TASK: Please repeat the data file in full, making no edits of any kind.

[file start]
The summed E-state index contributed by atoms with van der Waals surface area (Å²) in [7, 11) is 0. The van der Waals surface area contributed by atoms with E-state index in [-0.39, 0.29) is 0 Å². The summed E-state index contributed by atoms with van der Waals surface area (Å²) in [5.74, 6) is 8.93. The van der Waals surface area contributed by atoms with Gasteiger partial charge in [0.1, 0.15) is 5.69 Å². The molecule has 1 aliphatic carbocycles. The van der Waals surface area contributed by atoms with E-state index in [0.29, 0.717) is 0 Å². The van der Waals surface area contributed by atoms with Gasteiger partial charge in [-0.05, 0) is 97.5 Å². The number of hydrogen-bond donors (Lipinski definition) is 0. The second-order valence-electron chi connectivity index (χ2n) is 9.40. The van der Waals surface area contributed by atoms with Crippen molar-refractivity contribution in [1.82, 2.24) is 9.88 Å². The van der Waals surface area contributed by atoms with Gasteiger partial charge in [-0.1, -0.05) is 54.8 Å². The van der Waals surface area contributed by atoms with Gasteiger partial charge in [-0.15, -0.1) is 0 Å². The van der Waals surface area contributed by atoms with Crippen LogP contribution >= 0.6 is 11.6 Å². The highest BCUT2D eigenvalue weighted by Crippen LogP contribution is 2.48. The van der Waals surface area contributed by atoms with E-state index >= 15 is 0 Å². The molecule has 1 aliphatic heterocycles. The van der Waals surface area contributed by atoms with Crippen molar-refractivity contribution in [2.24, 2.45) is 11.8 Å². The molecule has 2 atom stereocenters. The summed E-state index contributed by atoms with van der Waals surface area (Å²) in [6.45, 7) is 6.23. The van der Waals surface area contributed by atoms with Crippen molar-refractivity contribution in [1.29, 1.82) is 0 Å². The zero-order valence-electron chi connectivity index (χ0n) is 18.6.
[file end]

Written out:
The summed E-state index contributed by atoms with van der Waals surface area (Å²) in [7, 11) is 0. The van der Waals surface area contributed by atoms with E-state index in [-0.39, 0.29) is 0 Å². The summed E-state index contributed by atoms with van der Waals surface area (Å²) in [5.74, 6) is 8.93. The van der Waals surface area contributed by atoms with Gasteiger partial charge in [0.1, 0.15) is 5.69 Å². The molecule has 1 aliphatic carbocycles. The van der Waals surface area contributed by atoms with E-state index in [0.29, 0.717) is 0 Å². The van der Waals surface area contributed by atoms with Gasteiger partial charge in [-0.05, 0) is 97.5 Å². The number of hydrogen-bond donors (Lipinski definition) is 0. The second-order valence-electron chi connectivity index (χ2n) is 9.40. The van der Waals surface area contributed by atoms with Crippen molar-refractivity contribution in [1.82, 2.24) is 9.88 Å². The van der Waals surface area contributed by atoms with Gasteiger partial charge in [-0.1, -0.05) is 54.8 Å². The van der Waals surface area contributed by atoms with Gasteiger partial charge in [-0.15, -0.1) is 0 Å². The van der Waals surface area contributed by atoms with Crippen LogP contribution >= 0.6 is 11.6 Å². The highest BCUT2D eigenvalue weighted by Crippen LogP contribution is 2.48. The van der Waals surface area contributed by atoms with E-state index >= 15 is 0 Å². The molecule has 1 aliphatic heterocycles. The van der Waals surface area contributed by atoms with Crippen molar-refractivity contribution in [2.24, 2.45) is 11.8 Å². The molecule has 2 atom stereocenters. The summed E-state index contributed by atoms with van der Waals surface area (Å²) in [6.45, 7) is 6.23. The van der Waals surface area contributed by atoms with Crippen molar-refractivity contribution in [1.29, 1.82) is 0 Å². The zero-order valence-electron chi connectivity index (χ0n) is 18.6.